What is the future of the 98 studio units of temporary modular housing at Larwill Place in downtown Vancouver? I’ve been trying to find out.
This housing is for people who have been or are at risk of being unhoused. Residents are now being moved into different social housing because the city wants to put office towers on the site. The two buildings are supposed to be empty by Aug. 1.
When I asked BC Housing what would happen to the Larwill modules, they responded by email with a statement that read, in part, “BC Housing, MPA Society and Vancouver Coastal Health have always been prepared to vacate the Larwill Place project site by the end of the lease agreement. We are still determining the best use for these specific housing modules, and further information will be made public once plans have been finalized.”
The temporary part of temporary modular housing is the land lease, not the buildings — which are designed to last three decades.
If the city found another site, the 98 units at Larwill Place could be moved there and we'd retain 98 shelter rate units for folks who are homeless. Last year 46 units of temporary modular housing were moved out of the Little Mountain site and Vancouver’s unhoused residents lost those units.
I’ve been talking to folks living in tents on Hastings Street recently. When I ask what kind of housing they’d like, almost everyone says they’d like an apartment with their own bathroom. One woman told me she had been on housing wait lists for 10 years, “jumped through every hoop,” and has lost hope of ever getting housing.
With modular housing, everyone has their own bathroom and cooking facilities.
With at least 2,000 unhoused people in the city, over 500 of whom are living on the street, what can our governments do to give this woman some hope, and more importantly, some housing?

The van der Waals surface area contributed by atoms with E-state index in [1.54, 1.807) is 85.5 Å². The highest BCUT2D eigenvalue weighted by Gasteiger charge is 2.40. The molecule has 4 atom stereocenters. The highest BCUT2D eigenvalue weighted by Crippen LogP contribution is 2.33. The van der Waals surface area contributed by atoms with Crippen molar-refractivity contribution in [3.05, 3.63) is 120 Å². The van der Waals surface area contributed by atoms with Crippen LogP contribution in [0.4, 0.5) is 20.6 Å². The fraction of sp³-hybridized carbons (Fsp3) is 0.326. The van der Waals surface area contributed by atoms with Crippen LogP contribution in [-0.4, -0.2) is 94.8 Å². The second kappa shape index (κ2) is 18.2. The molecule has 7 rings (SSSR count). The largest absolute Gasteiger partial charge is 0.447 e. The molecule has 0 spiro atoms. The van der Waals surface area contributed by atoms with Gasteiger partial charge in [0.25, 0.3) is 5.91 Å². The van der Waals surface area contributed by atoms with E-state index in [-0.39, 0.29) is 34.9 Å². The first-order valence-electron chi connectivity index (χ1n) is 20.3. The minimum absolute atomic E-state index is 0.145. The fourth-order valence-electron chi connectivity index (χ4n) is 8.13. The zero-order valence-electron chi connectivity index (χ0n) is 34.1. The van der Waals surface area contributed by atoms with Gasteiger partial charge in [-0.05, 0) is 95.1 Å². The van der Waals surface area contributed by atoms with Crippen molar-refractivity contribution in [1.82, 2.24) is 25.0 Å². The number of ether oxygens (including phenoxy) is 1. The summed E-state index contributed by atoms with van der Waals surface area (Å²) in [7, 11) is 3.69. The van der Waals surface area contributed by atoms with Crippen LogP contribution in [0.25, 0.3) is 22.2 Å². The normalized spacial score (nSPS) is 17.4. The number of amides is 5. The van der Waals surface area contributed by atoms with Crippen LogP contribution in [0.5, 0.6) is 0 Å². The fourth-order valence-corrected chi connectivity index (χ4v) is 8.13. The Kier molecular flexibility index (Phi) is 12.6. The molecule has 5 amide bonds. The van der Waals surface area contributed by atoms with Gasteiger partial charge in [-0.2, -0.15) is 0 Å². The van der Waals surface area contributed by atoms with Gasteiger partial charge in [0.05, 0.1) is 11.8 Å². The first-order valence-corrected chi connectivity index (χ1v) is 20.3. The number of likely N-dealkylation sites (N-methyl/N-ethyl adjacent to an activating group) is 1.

One clear answer to this question is: don’t lose what we have. To me, this means we need to keep the 98 units at Larwill and the 500 or so other units of modular housing in the city. Fortunately, most of the current modular units are on land where their leases can be extended another five years. But we need to plan for how to keep this housing when that time is up.
The problems are, does the city have a site or sites to move the housing to? And who will pay for the move?
The city does own lots of land, but will it allow an unprofitable development like housing for folks who are unhoused to use it? And who will pay for the move, which could cost several million? The city or province?
Even if moving the units cost $50,000 per unit, that would still be more cost-effective than building new housing which costs about $300,000 to $400,000 per unit. And this is decent housing with private washrooms and kitchen facilities. And all the studies say it’s way cheaper to house people who are homeless than to maintain homelessness.
Recently the city and province together announced that they are building 90 units of temporary workcamp-style modular housing for folks in shelters to move into. This housing will not have private washrooms or kitchen facilities and will cost $6.9 million for 90 units.
A memo from city staff to city council last December says the city is anticipating 1,650 social housing units to be built by 2028. But only 210 of these are planned to be affordable for people who are unhoused.
If we lose these modular housing units, we’ll be going backwards in getting unhoused folks off the street.
It is absolutely crucial that we stop losing decent housing and keep these modular units in Vancouver for people who are homeless.
Read more: Rights + Justice, Housing
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